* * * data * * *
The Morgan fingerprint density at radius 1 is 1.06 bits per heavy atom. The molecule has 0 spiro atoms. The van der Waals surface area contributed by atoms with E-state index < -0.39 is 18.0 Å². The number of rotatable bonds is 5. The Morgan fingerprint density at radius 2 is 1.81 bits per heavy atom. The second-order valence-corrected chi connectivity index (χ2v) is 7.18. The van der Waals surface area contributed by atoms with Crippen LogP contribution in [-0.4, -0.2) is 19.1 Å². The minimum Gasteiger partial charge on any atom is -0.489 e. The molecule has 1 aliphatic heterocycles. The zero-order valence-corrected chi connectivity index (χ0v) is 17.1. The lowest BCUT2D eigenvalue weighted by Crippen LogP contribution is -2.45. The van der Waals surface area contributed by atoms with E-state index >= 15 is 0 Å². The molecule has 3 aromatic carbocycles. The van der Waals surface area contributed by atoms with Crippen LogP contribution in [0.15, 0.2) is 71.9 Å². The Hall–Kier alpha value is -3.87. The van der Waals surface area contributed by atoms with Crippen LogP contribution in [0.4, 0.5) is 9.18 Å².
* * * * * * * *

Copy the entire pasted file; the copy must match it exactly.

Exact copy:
The Morgan fingerprint density at radius 1 is 1.06 bits per heavy atom. The molecule has 0 spiro atoms. The van der Waals surface area contributed by atoms with E-state index < -0.39 is 18.0 Å². The number of rotatable bonds is 5. The Morgan fingerprint density at radius 2 is 1.81 bits per heavy atom. The second-order valence-corrected chi connectivity index (χ2v) is 7.18. The van der Waals surface area contributed by atoms with Crippen LogP contribution in [-0.4, -0.2) is 19.1 Å². The minimum Gasteiger partial charge on any atom is -0.489 e. The molecule has 1 aliphatic heterocycles. The zero-order valence-corrected chi connectivity index (χ0v) is 17.1. The lowest BCUT2D eigenvalue weighted by Crippen LogP contribution is -2.45. The van der Waals surface area contributed by atoms with E-state index >= 15 is 0 Å². The molecule has 3 aromatic carbocycles. The van der Waals surface area contributed by atoms with Crippen LogP contribution in [0.15, 0.2) is 71.9 Å². The Hall–Kier alpha value is -3.87. The van der Waals surface area contributed by atoms with Crippen LogP contribution in [0.4, 0.5) is 9.18 Å².